The landscape is complex, and Campanella says there are lots of variables that still need to be analyzed. "We need to sit down and think. The issue is control. Suppose I'm the absolute owner of the film. A French distributor wants it for France. Great. But then I say to him, 'I only give you theatrical rights, because I'm keeping online rights for a LatAm website.' Of course he won't be interested. So what? I don't screen it in theaters? And this prompts a deeper, more depressing question: Do I want to make films that will only be seen on laptop screens? I'd rather do TV. We need to find a way so you can, for example, say to that French distributor, 'I can sell the film to you so you get whatever IP addresses from your country to pay to watch it.' I don't know, some way to have that control and keep it cheap and legal."

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There's still no price defined for the films in the platform, which would need high-profile projects -- harder to negotiate for online streaming -- to get traction into the website. "The idea is that directors would put their one price, without the Academy (a nonprofit organization) charging anything", says Campanella. "This way, everything would go straight to those who made it. It's complicated; online paying services in Argentina have a minimum charge, let's say 1.50 pesos ($0.15) for each transaction, and that's already 20 percent of the prize we would like people to pay for a film! So, maybe we should try to get a special deal or maybe a subscription like Netflix. But the question is: Is there an audience large enough that would subscribe to a 'Latin American Netflix?' "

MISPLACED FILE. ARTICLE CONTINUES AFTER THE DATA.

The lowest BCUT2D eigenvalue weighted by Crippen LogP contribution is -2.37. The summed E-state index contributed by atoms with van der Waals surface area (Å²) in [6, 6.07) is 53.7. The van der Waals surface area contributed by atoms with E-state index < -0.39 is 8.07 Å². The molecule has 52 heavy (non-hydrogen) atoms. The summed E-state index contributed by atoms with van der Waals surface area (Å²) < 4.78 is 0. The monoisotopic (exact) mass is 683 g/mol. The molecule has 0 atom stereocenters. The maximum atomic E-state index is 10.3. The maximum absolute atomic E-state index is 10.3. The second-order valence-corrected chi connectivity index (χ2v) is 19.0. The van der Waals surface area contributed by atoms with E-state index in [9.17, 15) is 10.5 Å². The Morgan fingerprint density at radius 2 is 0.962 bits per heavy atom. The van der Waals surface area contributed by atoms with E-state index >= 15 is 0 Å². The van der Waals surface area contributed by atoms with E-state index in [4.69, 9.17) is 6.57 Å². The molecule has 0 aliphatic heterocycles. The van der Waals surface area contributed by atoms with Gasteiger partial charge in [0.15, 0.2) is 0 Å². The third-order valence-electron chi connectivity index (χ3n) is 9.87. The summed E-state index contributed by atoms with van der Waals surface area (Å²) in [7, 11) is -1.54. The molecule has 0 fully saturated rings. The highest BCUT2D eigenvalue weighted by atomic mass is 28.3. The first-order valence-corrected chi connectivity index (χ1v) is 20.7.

As he tries to keep pace with the changes in the industry, Campanella nevertheless feels the kind of cinema he fell in love with no longer exists. "Network, Dog Day Afternoon, The Godfather. That doesn't exist anymore. Now Hollywood is all about The Avengers. And that will keep existing -- theater went from being the most popular form of entertainment to a niche. On the other hand, there's the current phenomenon, which I'm part of, of dramatic quality migrating to TV. That has already happened in the U.S., not in the rest of the world, where TV is still much inferior than its respective cinemas. American TV is far better than cinema in terms of dramatic quality."

Campanella is set to direct AMC's upcoming Halt and Catch Fire, produced by Gran Via's Mark Johnson and Melissa Bernstein (Breaking Bad) and scheduled to open this summer. ("Not sure yet if it's going on the slot of Mad Men or Breaking Bad.") The show, starring Lee Pace, is set in the 1980s and focuses on the early years of the personal computer. Whether it's one time slot or the other, the show will have some big shoes to fill, and he's quite aware of it.

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"I personally believe Breaking Bad broke a mold in TV," he says. "It's a novel, not a series. It's not about a character who undergoes different situations in each chapter but an evolution of a character that's related to the format of a novel. I don't understand how people were able to watch the show every week for 6 years. I waited until it was over and saw the whole thing in a month and a half! I think it's the closest thing to [Fyodor] Dostoyevsky that TV has ever been. You really see the process of a person changing. It's so unique. So how does one pick up after that? You don't think about it."

He added, "Our show is very different, so that helps us in not thinking we're following up on Breaking Bad. The style, the period -- they are all different. There's no violence, because it's more of a corporate thriller. There's no blood."